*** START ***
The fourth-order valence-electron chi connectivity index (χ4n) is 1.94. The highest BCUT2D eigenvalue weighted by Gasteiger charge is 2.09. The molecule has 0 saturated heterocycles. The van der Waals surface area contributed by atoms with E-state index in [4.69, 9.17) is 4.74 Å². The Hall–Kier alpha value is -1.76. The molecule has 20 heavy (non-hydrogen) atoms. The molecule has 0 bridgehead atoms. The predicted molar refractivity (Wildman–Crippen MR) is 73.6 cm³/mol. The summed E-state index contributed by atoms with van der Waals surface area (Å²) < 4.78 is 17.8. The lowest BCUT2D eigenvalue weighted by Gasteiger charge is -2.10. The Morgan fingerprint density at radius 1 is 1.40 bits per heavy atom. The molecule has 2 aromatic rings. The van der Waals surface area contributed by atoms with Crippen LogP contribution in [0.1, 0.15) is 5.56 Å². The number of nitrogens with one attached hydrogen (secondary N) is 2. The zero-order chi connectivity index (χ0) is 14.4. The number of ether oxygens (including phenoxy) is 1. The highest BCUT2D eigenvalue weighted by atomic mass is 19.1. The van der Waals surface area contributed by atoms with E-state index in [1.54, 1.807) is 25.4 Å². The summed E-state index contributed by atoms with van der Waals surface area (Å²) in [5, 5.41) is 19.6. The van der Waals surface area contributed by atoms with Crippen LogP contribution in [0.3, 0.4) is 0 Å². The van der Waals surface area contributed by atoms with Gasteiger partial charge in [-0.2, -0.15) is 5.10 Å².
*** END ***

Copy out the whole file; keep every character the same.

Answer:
The fourth-order valence-electron chi connectivity index (χ4n) is 1.94. The highest BCUT2D eigenvalue weighted by Gasteiger charge is 2.09. The molecule has 0 saturated heterocycles. The van der Waals surface area contributed by atoms with E-state index in [4.69, 9.17) is 4.74 Å². The Hall–Kier alpha value is -1.76. The molecule has 20 heavy (non-hydrogen) atoms. The molecule has 0 bridgehead atoms. The predicted molar refractivity (Wildman–Crippen MR) is 73.6 cm³/mol. The summed E-state index contributed by atoms with van der Waals surface area (Å²) < 4.78 is 17.8. The lowest BCUT2D eigenvalue weighted by Gasteiger charge is -2.10. The Morgan fingerprint density at radius 1 is 1.40 bits per heavy atom. The molecule has 2 aromatic rings. The van der Waals surface area contributed by atoms with Crippen LogP contribution in [0.1, 0.15) is 5.56 Å². The number of nitrogens with one attached hydrogen (secondary N) is 2. The zero-order chi connectivity index (χ0) is 14.4. The number of ether oxygens (including phenoxy) is 1. The highest BCUT2D eigenvalue weighted by atomic mass is 19.1. The van der Waals surface area contributed by atoms with E-state index in [1.54, 1.807) is 25.4 Å². The summed E-state index contributed by atoms with van der Waals surface area (Å²) in [5, 5.41) is 19.6. The van der Waals surface area contributed by atoms with Crippen LogP contribution in [0.3, 0.4) is 0 Å². The van der Waals surface area contributed by atoms with Gasteiger partial charge in [-0.2, -0.15) is 5.10 Å².